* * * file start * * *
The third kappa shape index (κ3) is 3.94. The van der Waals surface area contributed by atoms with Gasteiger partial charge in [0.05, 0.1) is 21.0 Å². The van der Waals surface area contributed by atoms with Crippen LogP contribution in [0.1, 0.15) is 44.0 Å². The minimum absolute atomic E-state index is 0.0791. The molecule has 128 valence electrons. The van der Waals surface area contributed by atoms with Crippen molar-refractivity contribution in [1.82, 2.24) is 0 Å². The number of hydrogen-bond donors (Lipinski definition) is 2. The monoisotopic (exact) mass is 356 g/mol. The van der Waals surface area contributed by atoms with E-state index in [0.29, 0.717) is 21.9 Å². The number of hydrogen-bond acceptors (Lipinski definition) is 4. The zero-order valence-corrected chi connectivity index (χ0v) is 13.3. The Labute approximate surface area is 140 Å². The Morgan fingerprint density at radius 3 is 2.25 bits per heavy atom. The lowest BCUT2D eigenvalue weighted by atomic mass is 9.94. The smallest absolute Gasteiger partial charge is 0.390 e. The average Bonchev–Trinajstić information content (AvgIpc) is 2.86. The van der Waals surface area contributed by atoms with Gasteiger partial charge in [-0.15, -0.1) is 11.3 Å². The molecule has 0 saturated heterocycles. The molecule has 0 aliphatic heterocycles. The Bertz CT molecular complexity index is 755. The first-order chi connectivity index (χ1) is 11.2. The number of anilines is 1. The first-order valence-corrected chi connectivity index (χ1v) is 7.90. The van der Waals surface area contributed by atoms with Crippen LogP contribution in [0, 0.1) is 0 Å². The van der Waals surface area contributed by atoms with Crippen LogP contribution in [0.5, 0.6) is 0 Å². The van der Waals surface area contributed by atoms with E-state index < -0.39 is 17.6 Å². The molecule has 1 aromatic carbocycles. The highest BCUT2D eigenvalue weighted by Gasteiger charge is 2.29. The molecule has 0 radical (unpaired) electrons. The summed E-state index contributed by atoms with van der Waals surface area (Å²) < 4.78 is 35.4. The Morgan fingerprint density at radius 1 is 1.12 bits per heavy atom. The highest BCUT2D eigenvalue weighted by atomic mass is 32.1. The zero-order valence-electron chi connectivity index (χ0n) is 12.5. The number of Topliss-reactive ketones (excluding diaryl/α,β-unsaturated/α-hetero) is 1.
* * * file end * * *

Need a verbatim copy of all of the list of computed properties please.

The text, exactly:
The third kappa shape index (κ3) is 3.94. The van der Waals surface area contributed by atoms with Gasteiger partial charge in [0.05, 0.1) is 21.0 Å². The van der Waals surface area contributed by atoms with Crippen LogP contribution in [0.1, 0.15) is 44.0 Å². The minimum absolute atomic E-state index is 0.0791. The molecule has 128 valence electrons. The van der Waals surface area contributed by atoms with Crippen molar-refractivity contribution in [1.82, 2.24) is 0 Å². The number of hydrogen-bond donors (Lipinski definition) is 2. The monoisotopic (exact) mass is 356 g/mol. The van der Waals surface area contributed by atoms with E-state index in [0.29, 0.717) is 21.9 Å². The number of hydrogen-bond acceptors (Lipinski definition) is 4. The zero-order valence-corrected chi connectivity index (χ0v) is 13.3. The Labute approximate surface area is 140 Å². The Morgan fingerprint density at radius 3 is 2.25 bits per heavy atom. The lowest BCUT2D eigenvalue weighted by atomic mass is 9.94. The smallest absolute Gasteiger partial charge is 0.390 e. The average Bonchev–Trinajstić information content (AvgIpc) is 2.86. The van der Waals surface area contributed by atoms with Gasteiger partial charge in [-0.15, -0.1) is 11.3 Å². The molecule has 0 saturated heterocycles. The molecule has 0 aliphatic heterocycles. The Bertz CT molecular complexity index is 755. The first-order chi connectivity index (χ1) is 11.2. The number of anilines is 1. The first-order valence-corrected chi connectivity index (χ1v) is 7.90. The van der Waals surface area contributed by atoms with Crippen LogP contribution in [0, 0.1) is 0 Å². The van der Waals surface area contributed by atoms with Crippen LogP contribution in [0.5, 0.6) is 0 Å². The van der Waals surface area contributed by atoms with E-state index < -0.39 is 17.6 Å². The molecule has 1 aromatic carbocycles. The highest BCUT2D eigenvalue weighted by Gasteiger charge is 2.29. The molecule has 0 radical (unpaired) electrons. The summed E-state index contributed by atoms with van der Waals surface area (Å²) < 4.78 is 35.4. The Morgan fingerprint density at radius 1 is 1.12 bits per heavy atom. The highest BCUT2D eigenvalue weighted by atomic mass is 32.1. The zero-order valence-electron chi connectivity index (χ0n) is 12.5. The number of Topliss-reactive ketones (excluding diaryl/α,β-unsaturated/α-hetero) is 1.